Archive for pseudo-random generator

about randomness (im Hamburg)

Posted in Statistics, Travel, University life with tags , , , , , , , , , , , , on February 20, 2013 by xi'an

exhibit in DESY campus, Hamburg, Germany, Feb. 19, 2013True randomness was the topic of the `Random numbers; fifty years later’ talk in DESY by Frederick James from CERN. I had discussed a while ago a puzzling book related to this topic. This talk went along a rather different route, focussing on random generators. James put this claim that there are computer based physical generators that are truly random. (He had this assertion that statisticians do not understand randomness because they do not know quantum mechanics.) He distinguished those from pseudo-random generators: “nobody understood why they were (almost) random”, “IBM did not know how to generate random numbers”… But then spent the whole talk discussing those pseudo-random generators. Among other pieces of trivia, James mentioned that George Marsaglia was the one exhibiting the hyperplane features of congruential generators. That Knuth achieved no successful definition of what randomness is in his otherwise wonderful books! James thus introduced Kolmogorov’s mixing (not Kolmogorov’s complexity, mind you!) as advocated by Soviet physicists to underlie randomness. Not producing anything useful for RNGs in the 60′s. He then moved to the famous paper by Ferrenberg, Landau and Wong (1992) that I remember reading more or less at the time. In connection with the phase transition critical slowing down phenomena in Ising model simulations. And connecting with the Wang-Landau algorithm of flipping many sites at once (which exhibited long-term dependences in the generators). Most interestingly, a central character in this story is Martin Lüscher, based in DESY, who expressed the standard generator of the time RCARRY into one studied by those Soviet mathematicians,

X’=AX

showing that it enjoyed Kolmogorov mixing, but with a very poor Lyapunov coefficient. I partly lost track there as RCARRY was not perfect. And on how this Kolmogorov mixing would relate to long-term dependencies. One explanation by James was that this property is only asymptotic. (I would even say statistical!) Also interestingly, the 1994 paper by Lüscher produces the number of steps necessary to attain complete mixing, namely 15 steps, which thus works as a cutoff point. (I wonder why a 15-step RCARRY is slower, since A15 can be computed at once… It may be due to the fact that A is sparse while A15 is not.) James mentioned that Marsaglia’s Die Hard battery of tests is now obsolete and superseded by Pierre Lecuyer’s TestU01.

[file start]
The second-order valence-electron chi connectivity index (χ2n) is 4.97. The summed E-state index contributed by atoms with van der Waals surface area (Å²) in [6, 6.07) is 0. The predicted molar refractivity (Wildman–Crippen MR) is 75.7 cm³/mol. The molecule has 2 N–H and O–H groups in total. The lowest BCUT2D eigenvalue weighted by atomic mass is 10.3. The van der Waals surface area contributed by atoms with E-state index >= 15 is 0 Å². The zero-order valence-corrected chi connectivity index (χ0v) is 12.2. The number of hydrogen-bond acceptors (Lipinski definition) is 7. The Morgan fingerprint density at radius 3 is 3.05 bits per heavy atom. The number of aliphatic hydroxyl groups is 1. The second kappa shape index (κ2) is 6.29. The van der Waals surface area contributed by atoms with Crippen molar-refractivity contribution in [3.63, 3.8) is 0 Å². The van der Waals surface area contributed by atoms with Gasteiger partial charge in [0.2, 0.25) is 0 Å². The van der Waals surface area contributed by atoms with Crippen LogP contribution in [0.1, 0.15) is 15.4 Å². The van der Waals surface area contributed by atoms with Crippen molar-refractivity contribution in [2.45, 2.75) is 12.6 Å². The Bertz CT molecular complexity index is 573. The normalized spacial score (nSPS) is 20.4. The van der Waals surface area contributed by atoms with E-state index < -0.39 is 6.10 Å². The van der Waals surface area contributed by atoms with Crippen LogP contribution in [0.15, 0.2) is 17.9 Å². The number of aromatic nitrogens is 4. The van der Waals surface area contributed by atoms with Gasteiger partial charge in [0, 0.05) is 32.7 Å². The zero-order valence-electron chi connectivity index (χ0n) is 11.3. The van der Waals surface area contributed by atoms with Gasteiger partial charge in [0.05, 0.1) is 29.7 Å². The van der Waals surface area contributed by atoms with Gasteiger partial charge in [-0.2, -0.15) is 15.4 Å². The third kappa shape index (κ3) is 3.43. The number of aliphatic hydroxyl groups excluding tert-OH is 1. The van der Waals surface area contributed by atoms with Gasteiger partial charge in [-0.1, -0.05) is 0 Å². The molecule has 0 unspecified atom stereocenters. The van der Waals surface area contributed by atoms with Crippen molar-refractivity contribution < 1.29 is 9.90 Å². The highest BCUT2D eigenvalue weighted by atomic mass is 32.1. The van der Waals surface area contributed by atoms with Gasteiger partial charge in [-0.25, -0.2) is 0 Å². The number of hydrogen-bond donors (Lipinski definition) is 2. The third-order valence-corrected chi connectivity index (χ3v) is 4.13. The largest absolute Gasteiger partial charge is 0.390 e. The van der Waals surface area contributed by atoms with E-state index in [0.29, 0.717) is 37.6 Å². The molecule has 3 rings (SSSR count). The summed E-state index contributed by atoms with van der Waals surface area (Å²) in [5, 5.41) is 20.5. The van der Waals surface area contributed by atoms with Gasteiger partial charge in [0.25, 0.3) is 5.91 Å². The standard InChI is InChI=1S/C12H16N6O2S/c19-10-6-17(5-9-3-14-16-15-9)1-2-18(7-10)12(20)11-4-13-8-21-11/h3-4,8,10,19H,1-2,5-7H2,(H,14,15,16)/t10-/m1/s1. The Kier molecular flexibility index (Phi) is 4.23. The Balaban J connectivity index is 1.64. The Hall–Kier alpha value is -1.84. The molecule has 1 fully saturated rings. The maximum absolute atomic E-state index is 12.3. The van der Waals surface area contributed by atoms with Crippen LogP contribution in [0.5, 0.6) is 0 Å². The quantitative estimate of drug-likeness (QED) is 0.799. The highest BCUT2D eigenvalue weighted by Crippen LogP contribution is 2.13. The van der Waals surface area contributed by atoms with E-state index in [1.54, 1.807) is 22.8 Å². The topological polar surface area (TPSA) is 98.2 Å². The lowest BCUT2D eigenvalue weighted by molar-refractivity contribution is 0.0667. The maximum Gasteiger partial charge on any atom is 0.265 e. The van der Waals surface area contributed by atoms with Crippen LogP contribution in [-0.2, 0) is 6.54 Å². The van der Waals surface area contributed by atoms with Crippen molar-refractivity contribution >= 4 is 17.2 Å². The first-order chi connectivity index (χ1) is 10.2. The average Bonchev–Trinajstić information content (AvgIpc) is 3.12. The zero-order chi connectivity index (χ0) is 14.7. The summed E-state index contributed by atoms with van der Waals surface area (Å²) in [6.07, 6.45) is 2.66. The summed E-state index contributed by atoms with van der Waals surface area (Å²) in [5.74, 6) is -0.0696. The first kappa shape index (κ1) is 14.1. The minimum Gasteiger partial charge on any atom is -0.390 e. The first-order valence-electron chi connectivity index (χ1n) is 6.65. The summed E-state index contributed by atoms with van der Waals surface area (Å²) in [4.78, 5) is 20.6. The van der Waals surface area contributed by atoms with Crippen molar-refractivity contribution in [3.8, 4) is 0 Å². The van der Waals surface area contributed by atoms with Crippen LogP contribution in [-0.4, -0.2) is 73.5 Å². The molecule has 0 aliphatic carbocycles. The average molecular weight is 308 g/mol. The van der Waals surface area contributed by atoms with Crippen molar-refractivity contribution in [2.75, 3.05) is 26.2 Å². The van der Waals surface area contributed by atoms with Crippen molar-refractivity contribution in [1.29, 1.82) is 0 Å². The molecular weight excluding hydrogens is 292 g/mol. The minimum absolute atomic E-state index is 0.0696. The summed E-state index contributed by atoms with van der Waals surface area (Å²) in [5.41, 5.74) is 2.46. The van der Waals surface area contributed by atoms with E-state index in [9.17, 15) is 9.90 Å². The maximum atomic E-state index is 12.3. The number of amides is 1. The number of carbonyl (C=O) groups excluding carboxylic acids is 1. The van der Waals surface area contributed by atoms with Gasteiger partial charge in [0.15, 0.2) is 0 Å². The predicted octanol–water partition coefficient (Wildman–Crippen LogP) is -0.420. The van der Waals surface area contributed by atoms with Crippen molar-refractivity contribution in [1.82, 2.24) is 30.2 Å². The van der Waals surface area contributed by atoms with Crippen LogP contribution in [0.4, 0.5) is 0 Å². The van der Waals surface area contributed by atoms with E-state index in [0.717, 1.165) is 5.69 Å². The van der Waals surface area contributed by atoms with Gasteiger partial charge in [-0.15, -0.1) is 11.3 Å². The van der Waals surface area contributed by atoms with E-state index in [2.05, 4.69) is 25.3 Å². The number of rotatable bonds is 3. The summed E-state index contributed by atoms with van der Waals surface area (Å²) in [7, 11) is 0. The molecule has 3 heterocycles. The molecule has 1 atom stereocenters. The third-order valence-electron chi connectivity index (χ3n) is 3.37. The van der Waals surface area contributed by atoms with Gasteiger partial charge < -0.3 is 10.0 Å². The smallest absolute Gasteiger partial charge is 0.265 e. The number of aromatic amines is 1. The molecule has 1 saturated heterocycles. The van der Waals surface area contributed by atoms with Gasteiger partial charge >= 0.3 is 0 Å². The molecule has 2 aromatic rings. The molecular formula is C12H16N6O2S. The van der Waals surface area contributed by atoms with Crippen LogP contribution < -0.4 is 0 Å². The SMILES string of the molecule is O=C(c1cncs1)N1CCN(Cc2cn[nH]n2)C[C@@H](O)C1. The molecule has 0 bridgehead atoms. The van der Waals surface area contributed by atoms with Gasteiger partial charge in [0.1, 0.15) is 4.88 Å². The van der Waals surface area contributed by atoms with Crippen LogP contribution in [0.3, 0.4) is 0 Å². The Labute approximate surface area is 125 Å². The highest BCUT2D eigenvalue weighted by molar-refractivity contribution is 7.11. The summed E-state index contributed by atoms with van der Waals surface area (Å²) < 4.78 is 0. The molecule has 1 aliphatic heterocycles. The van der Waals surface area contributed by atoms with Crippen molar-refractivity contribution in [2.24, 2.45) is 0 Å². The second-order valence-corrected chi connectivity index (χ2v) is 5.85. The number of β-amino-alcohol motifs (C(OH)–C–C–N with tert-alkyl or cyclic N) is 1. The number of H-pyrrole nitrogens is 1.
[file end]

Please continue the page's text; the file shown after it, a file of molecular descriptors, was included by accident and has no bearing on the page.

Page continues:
In conclusion, I did very much like this presentation from an insider, but still do not feel it makes a contribution to the debate on randomness, as it stayed put on pseudorandom generators. To keep the connection with von Neumann, they all produce wrong answers from a randomness point of view, if not from a statistical one. (A final quote from the talk: “Among statisticians and number theorists who are supposed to be specialists, they do not know about Kolmogorov mixing.”) [Discussing with Fred James at the reception after the talk was obviously extremely pleasant, as he happened to know a lot of my Bayesian acquaintances!]

dirty MCMC streams

Posted in Statistics, Travel, University life with tags , , , , on May 7, 2012 by xi'an

 

Iain Murray and Lloyd T. Elliott had posted this paper on arXiv just before I left for my U,K, 2012 tour and I did not have time to read it in detail, nor obviously to report on it. Fortunately, during the ICMS meeting, Iain presented an handmade poster on this paper that allowed me a quick tour, enough to report on the contents! The main point of the paper is that it is possible to modify many standard MCMC codes so that they can be driven by a dependent random sequence. The authors show that various if specific dependent sequences of uniform variates do not modify the right target and the ergodicity of the MCMC scheme. As mentioned in the conclusion of the paper, this may have interesting consequences in parallel implementations where randomness becomes questionable, or in physical random generators, whose independence may also be questionable…

WSC 2[0]11